In hydrodynamic lubrication a thin oil film constitutes the interface between a static part and a part rotating at high speed in all kinds of bearings. A quantity of major interest to engineers is the load bearing capacity of the film, expressed by the pressure. Integrating the hydrodynamic equations over the width of the thin film leads to the following equation [27]:

where is the film thickness, is the mean density across the thickness, is the pressure, is the dynamic viscosity of the fluid, is the velocity on one side of the film, is the velocity at the other side of the film and is the resulting volumetric flux (volume per second and per unit of area) leaving the film through the porous walls (positive if leaving the fluid). This term is zero if the walls are not porous.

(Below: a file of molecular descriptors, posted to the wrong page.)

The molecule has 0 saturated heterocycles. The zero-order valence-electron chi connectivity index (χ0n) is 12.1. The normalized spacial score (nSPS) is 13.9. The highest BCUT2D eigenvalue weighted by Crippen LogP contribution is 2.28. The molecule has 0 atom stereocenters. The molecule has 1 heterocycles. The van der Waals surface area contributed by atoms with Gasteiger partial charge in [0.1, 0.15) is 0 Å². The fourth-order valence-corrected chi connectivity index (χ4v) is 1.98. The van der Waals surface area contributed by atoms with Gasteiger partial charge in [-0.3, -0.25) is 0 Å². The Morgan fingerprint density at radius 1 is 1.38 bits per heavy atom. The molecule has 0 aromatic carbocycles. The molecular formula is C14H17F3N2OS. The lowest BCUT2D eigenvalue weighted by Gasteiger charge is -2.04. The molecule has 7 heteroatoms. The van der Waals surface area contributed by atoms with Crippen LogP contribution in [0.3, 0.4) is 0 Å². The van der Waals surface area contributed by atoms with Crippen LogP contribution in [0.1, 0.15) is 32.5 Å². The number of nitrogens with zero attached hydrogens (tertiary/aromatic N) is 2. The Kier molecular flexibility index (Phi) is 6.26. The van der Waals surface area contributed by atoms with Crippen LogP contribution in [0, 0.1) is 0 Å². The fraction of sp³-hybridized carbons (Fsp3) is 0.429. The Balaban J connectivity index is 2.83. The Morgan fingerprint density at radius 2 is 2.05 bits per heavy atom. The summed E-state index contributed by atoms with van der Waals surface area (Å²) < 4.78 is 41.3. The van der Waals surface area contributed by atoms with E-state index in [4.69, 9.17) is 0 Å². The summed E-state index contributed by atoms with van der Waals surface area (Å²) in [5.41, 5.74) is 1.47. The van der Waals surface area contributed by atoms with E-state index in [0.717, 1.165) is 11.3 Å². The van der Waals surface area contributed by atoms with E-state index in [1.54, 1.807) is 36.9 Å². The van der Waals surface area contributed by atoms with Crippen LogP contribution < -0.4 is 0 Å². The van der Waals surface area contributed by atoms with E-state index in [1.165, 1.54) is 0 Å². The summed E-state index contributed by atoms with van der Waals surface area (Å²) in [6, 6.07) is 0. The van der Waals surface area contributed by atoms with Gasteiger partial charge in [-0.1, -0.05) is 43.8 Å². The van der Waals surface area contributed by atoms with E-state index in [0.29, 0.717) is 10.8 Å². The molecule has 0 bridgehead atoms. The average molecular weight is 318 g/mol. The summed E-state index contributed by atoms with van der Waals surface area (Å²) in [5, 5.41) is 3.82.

For practical calculations the density and thickness of the film is assumed to be known, the pressure is the unknown. By comparison with the heat equation, the correspondence in Table (11) arises. is the mean velocity over the film, its component orthogonal to the boundary. Since the governing equation is the result of an integration across the film thickness, it is again two-dimensional and applies in the present form to a plane film. Furthermore, observe that it is a steady state equation (the time change of the density on the right hand side is assumed known) and as such it is a Poisson equation. Here too, just like for the shallow water equation, the heat transfer equivalent of a spatially varying layer thickness is a spatially varying conductivity coefficient.